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Using treatment guidelines to improve antibiotic use: insights from an antibiotic point prevalence survey in Kenya
  1. Michuki Maina1,2,
  2. Jacob McKnight3,
  3. Olga Tosas-Auguet3,
  4. Constance Schultsz2,4,
  5. Mike English1,3
  1. 1Health Services Unit, KEMRI-Wellcome Trust Research Programme Nairobi, Nairobi, Nairobi, Kenya
  2. 2Amsterdam UMC, Department of Global Health, University of Amsterdam, Amsterdam, The Netherlands
  3. 3Nuffield Department of Medicine, University of Oxford, Oxford, Oxfordshire, UK
  4. 4Amsterdam Institute for Global Health and Development, Amsterdam, The Netherlands
  1. Correspondence to Dr Michuki Maina; MMaina{at}

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Summary box

  • Clinical practice guidelines have the potential to improve quality of care through improving decision making and antibiotic prescription. These guidelines are particularly important in areas with limited laboratory and specialist capacity.

  • For some of the common conditions managed in the hospitals, guidelines are not available or are outdated.

  • To reduce irrational antibiotic use and contain the threat of antimicrobial resistance, the process of guideline development should prioritise the most common diseases.

  • The process of developing context-appropriate clinical guidelines requires input from all relevant stakeholders with leadership from the Ministry of Health. This process needs to have a clear plan for dissemination, training and future updates.


Antimicrobial resistance (AMR) is a significant public health threat that is expected to worsen as more drug-resistant organisms emerge.1 This situation is further exacerbated by the low rate of discovery of new antimicrobial agents that could act against drug-resistant micro-organisms. AMR could retard economic growth in low-income countries and delay attainment of the sustainable development goals.2

There are multiple drivers of AMR, but one of the key drivers has been the irrational use of antimicrobial agents.3 In hospitals, lack of timely and accurate diagnostic tests, including microbiology for bacterial speciation and drug susceptibility testing, leads to unnecessary antimicrobial use, fueling resistance and healthcare costs.4 While countries must work to improve diagnostic capabilities and increase laboratory capacity to enhance diagnostic accuracy, it is also important to complement this new capacity with locally relevant guidelines. Providing context-specific, applicable and regularly updated treatment guidelines to front-line doctors is an effective means to improve antibiotic usage and clinical care.5

Clinical practice guidelines (CPG) provide a standardised and systematic approach to responding to disease, including the treatment. The guidelines are, however, more effective in the context of a functioning health system with adequate clinicians, drugs, diagnostics and a supportive environment to the clinicians and patients.6 This multifaceted approach of improving antimicrobial usage is illustrated in figure 1.

Figure 1

Improving antimicrobial usage requires clinicians, laboratory and radiological support in an environment that provides treatment guidelines, training, feedback and patient communication.

Here, we present data from an antibiotic point prevalence survey that illustrates the continued importance of developing guidelines for improving diagnosis and treatment. We propose that guidelines should be developed to target common diseases in limited-resource settings as a priority, and lastly, we illustrate how guideline development and dissemination at scale can be achieved using the example of Kenya’s basic paediatric protocols (BPP).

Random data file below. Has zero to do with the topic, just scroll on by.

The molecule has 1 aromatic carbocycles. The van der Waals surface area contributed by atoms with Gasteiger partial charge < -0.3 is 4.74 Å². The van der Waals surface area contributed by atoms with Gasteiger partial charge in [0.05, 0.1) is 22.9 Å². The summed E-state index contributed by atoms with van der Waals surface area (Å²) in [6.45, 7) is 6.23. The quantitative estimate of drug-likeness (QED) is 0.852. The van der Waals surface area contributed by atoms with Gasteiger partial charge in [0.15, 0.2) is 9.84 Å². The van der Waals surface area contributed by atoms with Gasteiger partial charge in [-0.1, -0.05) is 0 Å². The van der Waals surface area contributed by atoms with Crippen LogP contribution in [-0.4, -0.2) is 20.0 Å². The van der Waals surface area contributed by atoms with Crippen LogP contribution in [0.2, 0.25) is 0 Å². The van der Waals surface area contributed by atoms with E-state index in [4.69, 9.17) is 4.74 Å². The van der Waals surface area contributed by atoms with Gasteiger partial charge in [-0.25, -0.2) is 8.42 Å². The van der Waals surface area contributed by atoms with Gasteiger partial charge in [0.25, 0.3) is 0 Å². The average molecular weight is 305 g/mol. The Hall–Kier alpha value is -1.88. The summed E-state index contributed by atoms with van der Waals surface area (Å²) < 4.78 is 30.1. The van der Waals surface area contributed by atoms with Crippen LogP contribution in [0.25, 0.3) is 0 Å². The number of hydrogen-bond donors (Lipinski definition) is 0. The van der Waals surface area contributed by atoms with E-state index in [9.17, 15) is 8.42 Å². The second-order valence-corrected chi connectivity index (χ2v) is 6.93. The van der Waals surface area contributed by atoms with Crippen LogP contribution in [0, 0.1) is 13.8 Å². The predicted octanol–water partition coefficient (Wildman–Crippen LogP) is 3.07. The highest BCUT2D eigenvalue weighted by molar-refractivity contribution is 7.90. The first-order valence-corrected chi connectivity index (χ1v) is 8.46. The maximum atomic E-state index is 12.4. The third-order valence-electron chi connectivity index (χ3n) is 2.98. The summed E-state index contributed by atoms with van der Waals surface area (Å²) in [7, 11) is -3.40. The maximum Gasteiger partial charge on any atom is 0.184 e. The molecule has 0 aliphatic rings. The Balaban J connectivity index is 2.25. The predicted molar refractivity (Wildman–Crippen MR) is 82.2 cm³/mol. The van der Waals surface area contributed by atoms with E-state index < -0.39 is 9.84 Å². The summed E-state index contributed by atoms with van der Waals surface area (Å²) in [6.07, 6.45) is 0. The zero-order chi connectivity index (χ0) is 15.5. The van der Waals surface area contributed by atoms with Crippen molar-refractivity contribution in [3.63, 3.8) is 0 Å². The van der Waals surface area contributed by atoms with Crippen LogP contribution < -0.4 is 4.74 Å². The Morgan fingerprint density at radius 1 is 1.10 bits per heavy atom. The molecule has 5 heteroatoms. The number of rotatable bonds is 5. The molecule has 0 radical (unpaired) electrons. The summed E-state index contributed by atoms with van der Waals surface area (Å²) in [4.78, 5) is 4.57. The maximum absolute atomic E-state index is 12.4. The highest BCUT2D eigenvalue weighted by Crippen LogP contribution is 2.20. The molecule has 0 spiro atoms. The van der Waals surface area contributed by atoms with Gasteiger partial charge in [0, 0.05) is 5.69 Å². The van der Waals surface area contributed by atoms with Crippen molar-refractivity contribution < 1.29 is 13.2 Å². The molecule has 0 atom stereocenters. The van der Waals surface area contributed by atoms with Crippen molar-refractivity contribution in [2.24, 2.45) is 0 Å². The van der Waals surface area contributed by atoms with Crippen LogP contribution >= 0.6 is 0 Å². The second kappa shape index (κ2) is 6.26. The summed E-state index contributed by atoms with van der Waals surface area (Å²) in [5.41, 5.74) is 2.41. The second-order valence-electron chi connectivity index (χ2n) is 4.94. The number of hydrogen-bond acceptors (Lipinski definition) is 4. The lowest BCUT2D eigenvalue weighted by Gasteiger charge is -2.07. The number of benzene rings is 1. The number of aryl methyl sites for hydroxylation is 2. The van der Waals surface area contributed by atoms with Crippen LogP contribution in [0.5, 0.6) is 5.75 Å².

Using guidelines to improve diagnosis and antibiotic use

A point prevalence survey was conducted across 14 public county hospitals (formerly district hospitals) in Kenya. These hospitals, with varying bed capacities, are located in urban and rural areas of Kenya with high and low malaria endemicity. They provide multispecialty inpatient care, which includes; maternal, neonatal, adult and paediatric medical and surgical units. Data from this survey conducted among hospitalised patients revealed that large proportions of patients received antibiotic treatment for conditions that did not warrant antibiotics.7 However, this inappropriate use of antibiotics was much less prevalent in the paediatric medical (14% (36/261) and neonatal units (5% (11/224)) where treatment guidelines were physically available than on adult medical units where treatment guidelines were absent, and 33% (140/421) of the patients were inappropriately treated.

In addition to lack of guidelines, the literature on irrational antibiotic use suggests that the level of training of the prescribers, the fear of the clinicians missing an existing infection, fear of lawsuits, fear of being reprimanded by more senior colleagues and pressures from patients, nurses and other ward staff can especially encourage overtreatment.8 9 Availing standard guidelines can help address many of these factors and give confidence to the clinicians on what comprises best practice while also improving the accuracy of diagnoses and treatment.10

The need for guidelines

While it may be ideal to have guidelines for all diseases, immediate efforts should be directed to the most common ailments. On the neonatal and paediatric units we examined, the CPG available in the wards11 provided treatment advice that spanned 94% (211/224) and 55% (143/261) of the admissions, respectively. There were guidelines for common conditions in adults or on surgical units.

The main adult conditions for which antibiotics were prescribed among the adult medical and surgical populations included; pneumonia, obstetric and gynaecological infections, HIV-associated infections, central nervous system (CNS) infections, skin and soft-tissue infections (SSTI), and antibiotics for surgical prophylaxis. In the paediatric medical unit, the common conditions included; pneumonia, CNS infections, gastrointestinal infections and sepsis.7 Here, we use the example of pneumonia and CNS infections in adults and SSTI in surgical units to illustrate the need for guidelines.

In the adult medical wards, pneumonia and CNS infections accounted for 22% (94/421) and 20% (50/421) of admissions, respectively. Based on predefined criteria, 26% and 28% of these patients admitted with pneumonia and CNS infections, respectively, received inappropriate treatment. In the surgical units, SSTI which lack current local guidelines were a common cause of hospitalisation in adults (25% (135/543)) and children (60% (32/53)). Of these patients with SSTI, the documented antibiotic treatment was inappropriate in 69% and 43% of the adults and children, respectively. The choice of antibiotics used to treat these skin infections varied widely across the hospitals surveyed. Additionally, there was a significantly higher use of nitroimidazole derivatives compared with the preferred beta-lactam antibiotics.12